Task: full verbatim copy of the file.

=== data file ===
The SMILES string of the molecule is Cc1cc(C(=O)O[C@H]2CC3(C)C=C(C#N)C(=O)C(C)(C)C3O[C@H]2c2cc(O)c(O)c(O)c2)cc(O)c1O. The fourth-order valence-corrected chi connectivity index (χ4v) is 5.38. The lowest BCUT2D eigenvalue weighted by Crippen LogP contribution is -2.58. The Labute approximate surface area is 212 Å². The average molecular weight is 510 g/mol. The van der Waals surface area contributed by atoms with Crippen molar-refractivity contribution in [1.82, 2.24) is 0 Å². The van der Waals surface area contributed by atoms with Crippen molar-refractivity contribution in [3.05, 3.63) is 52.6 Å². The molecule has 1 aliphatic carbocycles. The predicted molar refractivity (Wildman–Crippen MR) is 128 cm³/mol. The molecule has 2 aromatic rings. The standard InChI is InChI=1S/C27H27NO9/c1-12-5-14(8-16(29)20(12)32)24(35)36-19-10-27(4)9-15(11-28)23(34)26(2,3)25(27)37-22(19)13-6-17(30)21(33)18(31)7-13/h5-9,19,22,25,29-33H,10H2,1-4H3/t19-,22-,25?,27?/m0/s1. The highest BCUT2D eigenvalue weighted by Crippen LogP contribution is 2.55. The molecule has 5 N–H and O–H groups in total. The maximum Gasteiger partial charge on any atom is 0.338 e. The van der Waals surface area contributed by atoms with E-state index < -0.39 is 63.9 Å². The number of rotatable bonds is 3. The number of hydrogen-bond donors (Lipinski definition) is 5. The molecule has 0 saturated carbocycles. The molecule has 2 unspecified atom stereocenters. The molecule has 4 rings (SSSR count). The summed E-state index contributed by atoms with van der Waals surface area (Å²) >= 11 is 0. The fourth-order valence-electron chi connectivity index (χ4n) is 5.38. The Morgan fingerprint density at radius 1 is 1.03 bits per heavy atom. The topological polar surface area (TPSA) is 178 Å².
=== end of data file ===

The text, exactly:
The SMILES string of the molecule is Cc1cc(C(=O)O[C@H]2CC3(C)C=C(C#N)C(=O)C(C)(C)C3O[C@H]2c2cc(O)c(O)c(O)c2)cc(O)c1O. The fourth-order valence-corrected chi connectivity index (χ4v) is 5.38. The lowest BCUT2D eigenvalue weighted by Crippen LogP contribution is -2.58. The Labute approximate surface area is 212 Å². The average molecular weight is 510 g/mol. The van der Waals surface area contributed by atoms with Crippen molar-refractivity contribution in [1.82, 2.24) is 0 Å². The van der Waals surface area contributed by atoms with Crippen molar-refractivity contribution in [3.05, 3.63) is 52.6 Å². The molecule has 1 aliphatic carbocycles. The predicted molar refractivity (Wildman–Crippen MR) is 128 cm³/mol. The molecule has 2 aromatic rings. The standard InChI is InChI=1S/C27H27NO9/c1-12-5-14(8-16(29)20(12)32)24(35)36-19-10-27(4)9-15(11-28)23(34)26(2,3)25(27)37-22(19)13-6-17(30)21(33)18(31)7-13/h5-9,19,22,25,29-33H,10H2,1-4H3/t19-,22-,25?,27?/m0/s1. The highest BCUT2D eigenvalue weighted by Crippen LogP contribution is 2.55. The molecule has 5 N–H and O–H groups in total. The maximum Gasteiger partial charge on any atom is 0.338 e. The van der Waals surface area contributed by atoms with E-state index < -0.39 is 63.9 Å². The number of rotatable bonds is 3. The number of hydrogen-bond donors (Lipinski definition) is 5. The molecule has 0 saturated carbocycles. The molecule has 2 unspecified atom stereocenters. The molecule has 4 rings (SSSR count). The summed E-state index contributed by atoms with van der Waals surface area (Å²) >= 11 is 0. The fourth-order valence-electron chi connectivity index (χ4n) is 5.38. The Morgan fingerprint density at radius 1 is 1.03 bits per heavy atom. The topological polar surface area (TPSA) is 178 Å².